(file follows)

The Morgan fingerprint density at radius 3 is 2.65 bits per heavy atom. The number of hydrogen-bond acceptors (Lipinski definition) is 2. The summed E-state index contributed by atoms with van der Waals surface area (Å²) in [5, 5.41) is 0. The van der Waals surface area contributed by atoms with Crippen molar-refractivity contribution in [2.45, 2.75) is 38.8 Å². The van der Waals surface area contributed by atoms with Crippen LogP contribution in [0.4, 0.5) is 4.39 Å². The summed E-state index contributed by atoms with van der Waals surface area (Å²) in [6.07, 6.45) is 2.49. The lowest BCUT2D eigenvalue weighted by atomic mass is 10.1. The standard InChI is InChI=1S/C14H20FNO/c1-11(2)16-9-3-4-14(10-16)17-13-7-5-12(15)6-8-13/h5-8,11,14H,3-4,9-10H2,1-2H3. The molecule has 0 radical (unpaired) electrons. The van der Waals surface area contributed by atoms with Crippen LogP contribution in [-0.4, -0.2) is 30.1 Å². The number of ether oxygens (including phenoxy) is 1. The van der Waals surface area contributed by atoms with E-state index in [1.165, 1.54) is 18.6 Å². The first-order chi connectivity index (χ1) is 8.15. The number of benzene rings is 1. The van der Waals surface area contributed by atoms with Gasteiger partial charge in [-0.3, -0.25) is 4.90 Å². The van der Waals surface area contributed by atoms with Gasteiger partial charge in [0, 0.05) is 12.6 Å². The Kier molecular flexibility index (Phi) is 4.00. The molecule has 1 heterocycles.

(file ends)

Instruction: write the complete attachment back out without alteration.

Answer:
The Morgan fingerprint density at radius 3 is 2.65 bits per heavy atom. The number of hydrogen-bond acceptors (Lipinski definition) is 2. The summed E-state index contributed by atoms with van der Waals surface area (Å²) in [5, 5.41) is 0. The van der Waals surface area contributed by atoms with Crippen molar-refractivity contribution in [2.45, 2.75) is 38.8 Å². The van der Waals surface area contributed by atoms with Crippen LogP contribution in [0.4, 0.5) is 4.39 Å². The summed E-state index contributed by atoms with van der Waals surface area (Å²) in [6.07, 6.45) is 2.49. The lowest BCUT2D eigenvalue weighted by atomic mass is 10.1. The standard InChI is InChI=1S/C14H20FNO/c1-11(2)16-9-3-4-14(10-16)17-13-7-5-12(15)6-8-13/h5-8,11,14H,3-4,9-10H2,1-2H3. The molecule has 0 radical (unpaired) electrons. The van der Waals surface area contributed by atoms with Crippen LogP contribution in [-0.4, -0.2) is 30.1 Å². The number of ether oxygens (including phenoxy) is 1. The van der Waals surface area contributed by atoms with E-state index in [1.165, 1.54) is 18.6 Å². The first-order chi connectivity index (χ1) is 8.15. The number of benzene rings is 1. The van der Waals surface area contributed by atoms with Gasteiger partial charge in [-0.3, -0.25) is 4.90 Å². The van der Waals surface area contributed by atoms with Gasteiger partial charge in [0, 0.05) is 12.6 Å². The Kier molecular flexibility index (Phi) is 4.00. The molecule has 1 heterocycles.